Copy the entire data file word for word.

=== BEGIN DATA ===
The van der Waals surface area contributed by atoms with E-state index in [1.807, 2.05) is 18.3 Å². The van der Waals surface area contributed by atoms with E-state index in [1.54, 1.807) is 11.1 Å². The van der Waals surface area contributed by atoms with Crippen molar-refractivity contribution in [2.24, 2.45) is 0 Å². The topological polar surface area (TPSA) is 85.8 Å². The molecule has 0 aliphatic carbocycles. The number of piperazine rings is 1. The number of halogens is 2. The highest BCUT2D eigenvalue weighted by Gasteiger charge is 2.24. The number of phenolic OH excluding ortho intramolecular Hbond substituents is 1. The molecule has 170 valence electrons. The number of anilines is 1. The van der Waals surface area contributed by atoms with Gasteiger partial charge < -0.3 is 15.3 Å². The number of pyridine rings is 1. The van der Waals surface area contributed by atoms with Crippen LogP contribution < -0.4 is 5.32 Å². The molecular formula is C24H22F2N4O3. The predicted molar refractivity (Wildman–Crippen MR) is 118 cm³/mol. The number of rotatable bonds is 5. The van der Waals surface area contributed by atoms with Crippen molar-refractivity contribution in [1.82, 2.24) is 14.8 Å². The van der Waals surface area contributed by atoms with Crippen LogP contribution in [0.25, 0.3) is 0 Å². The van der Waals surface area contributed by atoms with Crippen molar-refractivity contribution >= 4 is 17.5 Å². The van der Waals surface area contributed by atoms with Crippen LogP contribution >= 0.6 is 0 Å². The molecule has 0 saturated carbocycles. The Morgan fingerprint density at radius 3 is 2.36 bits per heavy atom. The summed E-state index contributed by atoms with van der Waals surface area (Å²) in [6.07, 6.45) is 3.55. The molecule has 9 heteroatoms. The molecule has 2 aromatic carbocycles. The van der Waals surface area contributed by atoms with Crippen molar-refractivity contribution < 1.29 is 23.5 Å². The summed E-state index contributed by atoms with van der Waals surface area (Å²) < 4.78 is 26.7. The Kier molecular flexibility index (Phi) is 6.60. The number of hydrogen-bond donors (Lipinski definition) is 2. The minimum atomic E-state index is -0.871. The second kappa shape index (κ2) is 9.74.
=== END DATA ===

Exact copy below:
The van der Waals surface area contributed by atoms with E-state index in [1.807, 2.05) is 18.3 Å². The van der Waals surface area contributed by atoms with E-state index in [1.54, 1.807) is 11.1 Å². The van der Waals surface area contributed by atoms with Crippen molar-refractivity contribution in [2.24, 2.45) is 0 Å². The topological polar surface area (TPSA) is 85.8 Å². The molecule has 0 aliphatic carbocycles. The number of piperazine rings is 1. The number of halogens is 2. The highest BCUT2D eigenvalue weighted by Gasteiger charge is 2.24. The number of phenolic OH excluding ortho intramolecular Hbond substituents is 1. The molecule has 170 valence electrons. The number of anilines is 1. The van der Waals surface area contributed by atoms with Gasteiger partial charge < -0.3 is 15.3 Å². The number of pyridine rings is 1. The van der Waals surface area contributed by atoms with Crippen LogP contribution < -0.4 is 5.32 Å². The molecular formula is C24H22F2N4O3. The predicted molar refractivity (Wildman–Crippen MR) is 118 cm³/mol. The number of rotatable bonds is 5. The van der Waals surface area contributed by atoms with Crippen molar-refractivity contribution in [1.82, 2.24) is 14.8 Å². The van der Waals surface area contributed by atoms with Crippen LogP contribution in [0.25, 0.3) is 0 Å². The van der Waals surface area contributed by atoms with Crippen molar-refractivity contribution >= 4 is 17.5 Å². The van der Waals surface area contributed by atoms with Crippen LogP contribution >= 0.6 is 0 Å². The molecule has 0 saturated carbocycles. The Morgan fingerprint density at radius 3 is 2.36 bits per heavy atom. The summed E-state index contributed by atoms with van der Waals surface area (Å²) in [6.07, 6.45) is 3.55. The molecule has 9 heteroatoms. The molecule has 2 aromatic carbocycles. The van der Waals surface area contributed by atoms with Crippen molar-refractivity contribution < 1.29 is 23.5 Å². The summed E-state index contributed by atoms with van der Waals surface area (Å²) < 4.78 is 26.7. The Kier molecular flexibility index (Phi) is 6.60. The number of hydrogen-bond donors (Lipinski definition) is 2. The minimum atomic E-state index is -0.871. The second kappa shape index (κ2) is 9.74.